Psychology Dictionary of Arguments

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Myth: A myth is a traditional story that embodies a belief about the world or the nature of human existence. Myths are often concerned with the origins of the universe, the creation of humanity, and the relationship between humans and the gods.
Annotation: The above characterizations of concepts are neither definitions nor exhausting presentations of problems related to them. Instead, they are intended to give a short introduction to the contributions below. – Lexicon of Arguments.

Author Concept Summary/Quotes Sources

Paul Ricoeur on Myth - Dictionary of Arguments

I 19
Myth/Ricoeur: The problem of double sense is not only peculiar to psychoanalysis: the phenomenology of religion also knows it; the great cosmic symbols, such as earth, sky, water, life, trees, stones, and the myths, those strange stories about the origin and end of things, are their daily bread. >Sense/Ricoeur
To the extent that it is phenomenological rather than psychoanalytical, the myths, rites and beliefs it examines are not fairy tales, but rather a way of relating to fundamental reality, whatever it may be. >Desire/Ricoeur, >Interpretation/Ricoeur.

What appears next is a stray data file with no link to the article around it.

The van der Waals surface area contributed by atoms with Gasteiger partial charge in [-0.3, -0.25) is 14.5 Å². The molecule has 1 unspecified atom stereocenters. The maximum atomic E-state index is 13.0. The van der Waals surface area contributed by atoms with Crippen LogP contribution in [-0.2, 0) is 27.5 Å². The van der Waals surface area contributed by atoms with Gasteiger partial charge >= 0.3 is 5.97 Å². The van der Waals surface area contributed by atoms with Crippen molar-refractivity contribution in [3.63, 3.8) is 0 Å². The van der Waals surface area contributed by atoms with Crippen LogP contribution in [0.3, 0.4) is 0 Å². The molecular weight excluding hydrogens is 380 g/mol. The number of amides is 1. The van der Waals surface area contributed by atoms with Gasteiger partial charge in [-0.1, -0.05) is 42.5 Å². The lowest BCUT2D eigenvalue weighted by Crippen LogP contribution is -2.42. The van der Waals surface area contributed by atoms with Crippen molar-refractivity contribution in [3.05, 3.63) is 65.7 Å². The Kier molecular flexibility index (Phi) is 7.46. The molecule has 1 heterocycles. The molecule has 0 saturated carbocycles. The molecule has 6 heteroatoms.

Explanation of symbols: Roman numerals indicate the source, arabic numerals indicate the page number. The corresponding books are indicated on the right hand side. ((s)…): Comment by the sender of the contribution. Translations: Dictionary of Arguments
The note [Concept/Author], [Author1]Vs[Author2] or [Author]Vs[term] resp. "problem:"/"solution:", "old:"/"new:" and "thesis:" is an addition from the Dictionary of Arguments. If a German edition is specified, the page numbers refer to this edition.

Ricoeur I
Paul Ricoeur
De L’interprétation. Essai sur Sigmund Freud
German Edition:
Die Interpretation. Ein Versuch über Freud Frankfurt/M. 1999

Ricoeur II
Paul Ricoeur
Interpretation theory: discourse and the surplus of meaning Fort Worth 1976

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